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In China, The Weekend That Never Was

No workers were harmed in the creation of this image

How would you feel about a long weekend that included Monday, Tuesday and Wednesday?  Would it change matters much if you were told that you had to work the preceding Saturday and Sunday to make up for this munificence?  This cruel and unusual realignment of the work week is precisely what workers in China are faced with this coming weekend.  

Wednesday, April 4th this year is the Qing Ming Festival, a Chinese holiday also known as Tomb Sweeping Day when Chinese traditionally visit the graves of their ancestors to pay their respects.  In order to make a “long weekend” that includes the day of the festival, authorities have decided to essentially shift the weekend back by two days.  

Are Chinese netizens grateful for this “long weekend?”  On Sina Weibo, China’s most popular microblog platform, gratitude seems to be in short supply.  @宝尼小跟班要登船 complains: “Isn’t this all just to get one more day of rest on Qing Ming? Do we need to pay the price of a seven day work week! I am really tired…a super, no-holds-barred kind of tired! I wish I didn’t have to take this accursed holiday!” @Angela_HIME agrees: “I wish we didn’t have this holiday. My body can’t take working seven days straight.”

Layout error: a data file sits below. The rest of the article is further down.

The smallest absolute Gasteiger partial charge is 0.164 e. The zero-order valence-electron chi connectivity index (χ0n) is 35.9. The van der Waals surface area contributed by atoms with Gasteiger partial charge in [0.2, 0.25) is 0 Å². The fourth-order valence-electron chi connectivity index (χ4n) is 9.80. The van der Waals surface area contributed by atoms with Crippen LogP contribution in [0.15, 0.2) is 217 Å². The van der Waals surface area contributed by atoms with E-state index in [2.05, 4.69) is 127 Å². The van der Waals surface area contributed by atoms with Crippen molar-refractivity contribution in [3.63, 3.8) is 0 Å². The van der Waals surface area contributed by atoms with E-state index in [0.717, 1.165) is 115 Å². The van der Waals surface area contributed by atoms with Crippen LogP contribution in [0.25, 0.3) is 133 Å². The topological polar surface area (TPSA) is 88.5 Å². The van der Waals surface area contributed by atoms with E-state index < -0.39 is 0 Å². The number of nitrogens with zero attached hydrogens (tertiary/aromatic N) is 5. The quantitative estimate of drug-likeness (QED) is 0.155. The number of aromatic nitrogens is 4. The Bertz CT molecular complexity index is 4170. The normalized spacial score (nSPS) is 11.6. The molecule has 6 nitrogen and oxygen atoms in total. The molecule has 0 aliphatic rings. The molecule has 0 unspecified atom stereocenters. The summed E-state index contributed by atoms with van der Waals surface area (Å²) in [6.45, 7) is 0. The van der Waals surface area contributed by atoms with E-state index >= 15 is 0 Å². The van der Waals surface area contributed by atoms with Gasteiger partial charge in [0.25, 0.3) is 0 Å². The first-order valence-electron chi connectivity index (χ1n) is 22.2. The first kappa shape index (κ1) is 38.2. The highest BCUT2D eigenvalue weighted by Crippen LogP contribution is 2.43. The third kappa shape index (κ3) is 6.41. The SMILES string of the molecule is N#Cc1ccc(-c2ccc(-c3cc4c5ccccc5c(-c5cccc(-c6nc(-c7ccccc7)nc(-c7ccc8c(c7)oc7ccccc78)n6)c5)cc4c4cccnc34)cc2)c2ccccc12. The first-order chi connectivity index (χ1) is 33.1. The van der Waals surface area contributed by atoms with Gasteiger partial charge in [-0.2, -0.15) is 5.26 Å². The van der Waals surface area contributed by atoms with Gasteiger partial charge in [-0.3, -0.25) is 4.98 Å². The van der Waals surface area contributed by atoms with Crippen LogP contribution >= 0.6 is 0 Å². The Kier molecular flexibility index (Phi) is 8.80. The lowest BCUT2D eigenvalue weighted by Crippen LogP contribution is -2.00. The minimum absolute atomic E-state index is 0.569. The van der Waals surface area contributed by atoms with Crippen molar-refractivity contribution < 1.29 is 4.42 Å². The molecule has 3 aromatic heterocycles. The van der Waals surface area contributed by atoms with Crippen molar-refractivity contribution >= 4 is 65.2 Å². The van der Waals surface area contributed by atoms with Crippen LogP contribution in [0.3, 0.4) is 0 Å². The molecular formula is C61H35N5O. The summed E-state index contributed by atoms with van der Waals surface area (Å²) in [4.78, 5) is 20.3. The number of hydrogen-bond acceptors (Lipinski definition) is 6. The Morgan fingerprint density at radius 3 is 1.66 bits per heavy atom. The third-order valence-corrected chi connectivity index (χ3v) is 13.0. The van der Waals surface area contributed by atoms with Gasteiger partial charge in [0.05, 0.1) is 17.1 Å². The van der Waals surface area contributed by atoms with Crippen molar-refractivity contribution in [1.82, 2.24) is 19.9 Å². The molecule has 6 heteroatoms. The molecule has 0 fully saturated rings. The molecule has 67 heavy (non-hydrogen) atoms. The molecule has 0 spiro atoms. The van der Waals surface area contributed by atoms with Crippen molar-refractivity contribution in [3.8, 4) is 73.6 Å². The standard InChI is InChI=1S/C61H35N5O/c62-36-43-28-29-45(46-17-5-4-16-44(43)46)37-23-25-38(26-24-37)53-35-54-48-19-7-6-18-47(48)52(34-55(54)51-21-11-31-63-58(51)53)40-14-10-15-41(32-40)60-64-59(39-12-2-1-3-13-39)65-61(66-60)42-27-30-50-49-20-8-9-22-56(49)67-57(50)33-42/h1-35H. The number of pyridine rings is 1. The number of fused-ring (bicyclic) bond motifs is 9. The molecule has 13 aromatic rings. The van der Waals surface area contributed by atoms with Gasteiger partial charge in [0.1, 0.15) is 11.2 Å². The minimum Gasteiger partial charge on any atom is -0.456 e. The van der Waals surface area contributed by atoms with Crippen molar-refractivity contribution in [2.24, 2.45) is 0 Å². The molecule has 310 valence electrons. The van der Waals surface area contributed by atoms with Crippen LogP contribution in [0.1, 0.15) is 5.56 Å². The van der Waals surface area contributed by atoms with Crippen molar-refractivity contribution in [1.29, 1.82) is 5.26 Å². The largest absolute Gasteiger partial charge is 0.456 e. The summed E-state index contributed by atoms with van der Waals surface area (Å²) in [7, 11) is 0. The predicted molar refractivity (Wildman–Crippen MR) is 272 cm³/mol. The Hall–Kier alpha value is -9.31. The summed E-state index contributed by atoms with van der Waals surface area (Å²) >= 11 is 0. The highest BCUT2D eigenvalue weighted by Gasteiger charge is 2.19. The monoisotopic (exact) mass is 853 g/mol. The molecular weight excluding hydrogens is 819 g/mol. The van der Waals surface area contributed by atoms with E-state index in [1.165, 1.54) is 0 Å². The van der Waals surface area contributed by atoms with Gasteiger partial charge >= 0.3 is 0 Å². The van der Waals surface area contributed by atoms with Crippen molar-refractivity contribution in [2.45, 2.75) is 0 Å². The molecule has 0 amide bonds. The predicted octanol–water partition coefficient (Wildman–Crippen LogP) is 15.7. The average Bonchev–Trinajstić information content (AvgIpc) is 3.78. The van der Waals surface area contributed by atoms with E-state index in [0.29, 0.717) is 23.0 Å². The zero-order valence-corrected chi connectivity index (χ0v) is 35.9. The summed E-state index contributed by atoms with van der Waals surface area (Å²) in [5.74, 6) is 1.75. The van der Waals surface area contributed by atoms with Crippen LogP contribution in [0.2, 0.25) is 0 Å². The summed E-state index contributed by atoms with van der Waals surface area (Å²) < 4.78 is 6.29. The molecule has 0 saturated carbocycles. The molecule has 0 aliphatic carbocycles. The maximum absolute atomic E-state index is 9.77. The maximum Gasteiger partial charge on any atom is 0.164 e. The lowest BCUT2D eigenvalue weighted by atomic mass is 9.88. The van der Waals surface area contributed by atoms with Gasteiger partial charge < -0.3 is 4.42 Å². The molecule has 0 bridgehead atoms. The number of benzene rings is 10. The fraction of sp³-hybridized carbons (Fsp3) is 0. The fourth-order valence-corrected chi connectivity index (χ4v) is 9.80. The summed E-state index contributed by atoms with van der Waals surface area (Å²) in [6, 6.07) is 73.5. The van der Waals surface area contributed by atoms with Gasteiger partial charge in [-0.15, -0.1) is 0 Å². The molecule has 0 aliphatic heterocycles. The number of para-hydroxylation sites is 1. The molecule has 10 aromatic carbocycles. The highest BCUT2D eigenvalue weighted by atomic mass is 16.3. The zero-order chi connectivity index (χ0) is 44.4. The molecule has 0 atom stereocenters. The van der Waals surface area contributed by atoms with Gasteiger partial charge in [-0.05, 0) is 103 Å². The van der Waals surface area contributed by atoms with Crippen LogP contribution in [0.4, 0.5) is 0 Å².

Seizing on the tomb sweeping theme, @小米粥的意想世界 quips, “This is not a Qing Ming mini-vacation. [Instead] this is clearly: Work for seven days, die from exhaustion, then have a Qing Ming [tomb sweeping] for yourself!”

@当时我就震惊了 is definitely not enjoying this Friday as much as usual, tweeting “When I think about how this friday is an illusion…that cuts me real deep….”

Rubbing salt in the wound, Soufun.com, a popular housing website, reminds netizens from its official Weibo account: “A warm reminder: When setting your alarms don’t forget to set working day alarms! Although tomorrow and the day after tomorrow are Saturday and Sunday, you still have to go to work~ Please relay this to the friends that you care about ~ Be careful not to oversleep! ”

For readers outside China, doesn’t this make the upcoming plain, boring two day weekend seem so much sweeter in comparison?  The power of schadenfreude should not be underestimated.

For readers inside China, please don’t hate us.  And please remember to set your alarm clocks for a work day wakeup.

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  • Xumushi

    This post may not be perfectly clear to those living outside China. What actually goes on during most holidays in China is this: employers insist that staff “make up” for the holiday by working on normally free weekends before/after the holiday, and they are not paid overtime to do so. So for many working class people, so-called “holidays” are a huge burden. Of course, this practice is illegal but widespread.

  • Xumushi

    This post may not be perfectly clear to those living outside China. What actually goes on during most holidays in China is this: employers insist that staff “make up” for the holiday by working on normally free weekends before/after the holiday, and they are not paid overtime to do so. So for many working class people, so-called “holidays” are a huge burden. Of course, this practice is illegal but widespread.

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